There is a rusty old bridge over a narrow finger of Lake Kivu, which separates Rwanda from the Democratic Republic of Congo. Walking across it is like taking a journey across two Africas…. On the Rwandan side…freshly painted cubicle…computers…worker bees…. The streets are safe. The street lights even work….a small miracle, especially remarkable because of Rwanda’s recent genocide…and its … lack of resources. …[T]his packed little country is definitely not a land of plenty.
And then on the other side of the bridge is Congo. …a riot of dazzling colors, loud music, drunken border policemen, and … every imaginable kind of fruit and vegetable…. The soil here is some of the most fertile on the planet. And then there are the minerals, Congo’s seemingly limitless supply of them—gold, diamonds, zinc, nickel, cassiterite, copper, cobalt and coltan, old-school and modern gems. But … for the past 12 years and counting, Congo has been the theater of one of the worst civil wars in modern history, a truly continental disaster that has sucked in many of its neighbours … a festering wound in the green heart of Africa.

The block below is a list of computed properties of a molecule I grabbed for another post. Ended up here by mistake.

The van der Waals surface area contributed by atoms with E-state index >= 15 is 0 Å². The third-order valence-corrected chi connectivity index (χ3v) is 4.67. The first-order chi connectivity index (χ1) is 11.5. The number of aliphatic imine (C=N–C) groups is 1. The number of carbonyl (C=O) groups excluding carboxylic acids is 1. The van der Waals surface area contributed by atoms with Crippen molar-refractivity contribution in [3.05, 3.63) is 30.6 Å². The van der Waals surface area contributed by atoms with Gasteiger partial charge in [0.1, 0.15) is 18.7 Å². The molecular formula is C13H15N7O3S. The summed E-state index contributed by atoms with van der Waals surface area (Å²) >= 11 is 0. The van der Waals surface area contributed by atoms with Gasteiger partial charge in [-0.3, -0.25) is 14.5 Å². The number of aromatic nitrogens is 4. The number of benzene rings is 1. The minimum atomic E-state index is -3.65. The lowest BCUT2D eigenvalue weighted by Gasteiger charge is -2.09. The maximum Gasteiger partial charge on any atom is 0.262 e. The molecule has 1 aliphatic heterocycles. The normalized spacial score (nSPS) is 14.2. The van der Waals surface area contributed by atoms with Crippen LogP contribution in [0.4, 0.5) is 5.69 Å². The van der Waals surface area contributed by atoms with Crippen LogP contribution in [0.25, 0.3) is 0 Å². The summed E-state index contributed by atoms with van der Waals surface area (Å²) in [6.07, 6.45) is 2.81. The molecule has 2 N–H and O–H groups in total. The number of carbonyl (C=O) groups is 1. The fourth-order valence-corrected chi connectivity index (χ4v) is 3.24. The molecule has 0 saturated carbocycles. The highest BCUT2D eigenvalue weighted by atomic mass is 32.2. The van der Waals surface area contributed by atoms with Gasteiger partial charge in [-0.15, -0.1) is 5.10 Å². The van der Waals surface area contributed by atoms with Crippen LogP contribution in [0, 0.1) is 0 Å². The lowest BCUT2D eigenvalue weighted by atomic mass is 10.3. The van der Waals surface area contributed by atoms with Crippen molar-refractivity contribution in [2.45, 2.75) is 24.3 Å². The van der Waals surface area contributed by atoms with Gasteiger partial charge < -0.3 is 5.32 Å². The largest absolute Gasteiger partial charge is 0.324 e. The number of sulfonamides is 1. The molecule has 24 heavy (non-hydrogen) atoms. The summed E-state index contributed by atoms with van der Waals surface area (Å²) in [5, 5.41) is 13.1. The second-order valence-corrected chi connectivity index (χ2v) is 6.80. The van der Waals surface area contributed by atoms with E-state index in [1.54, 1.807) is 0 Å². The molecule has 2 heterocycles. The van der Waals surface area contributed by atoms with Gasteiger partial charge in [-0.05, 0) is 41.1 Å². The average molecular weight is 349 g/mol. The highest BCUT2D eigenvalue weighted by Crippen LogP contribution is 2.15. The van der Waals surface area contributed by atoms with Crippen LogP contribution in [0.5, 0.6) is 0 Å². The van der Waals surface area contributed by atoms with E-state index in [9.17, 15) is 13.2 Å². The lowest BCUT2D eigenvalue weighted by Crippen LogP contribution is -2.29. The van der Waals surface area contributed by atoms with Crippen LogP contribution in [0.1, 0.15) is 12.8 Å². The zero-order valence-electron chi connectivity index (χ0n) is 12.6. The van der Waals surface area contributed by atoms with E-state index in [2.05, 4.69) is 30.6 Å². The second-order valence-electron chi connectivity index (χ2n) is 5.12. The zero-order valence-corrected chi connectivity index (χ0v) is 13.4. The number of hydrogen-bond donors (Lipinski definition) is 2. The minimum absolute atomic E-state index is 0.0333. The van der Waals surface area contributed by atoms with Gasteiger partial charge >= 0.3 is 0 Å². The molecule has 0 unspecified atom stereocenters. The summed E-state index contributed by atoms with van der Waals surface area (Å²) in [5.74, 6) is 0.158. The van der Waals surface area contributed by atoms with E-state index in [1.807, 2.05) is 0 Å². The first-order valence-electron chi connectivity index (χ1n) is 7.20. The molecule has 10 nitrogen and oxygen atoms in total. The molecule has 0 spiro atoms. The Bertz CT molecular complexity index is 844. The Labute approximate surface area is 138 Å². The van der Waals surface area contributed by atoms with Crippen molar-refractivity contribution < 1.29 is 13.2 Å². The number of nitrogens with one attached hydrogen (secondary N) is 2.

How could this be?
Jeffrey Gettleman, reviewing Africa’s World War: Congo, the Rwandan Genocide, and the Making of a Continental Catastrophe by Gérard Prunier
Hat tip to @vruba.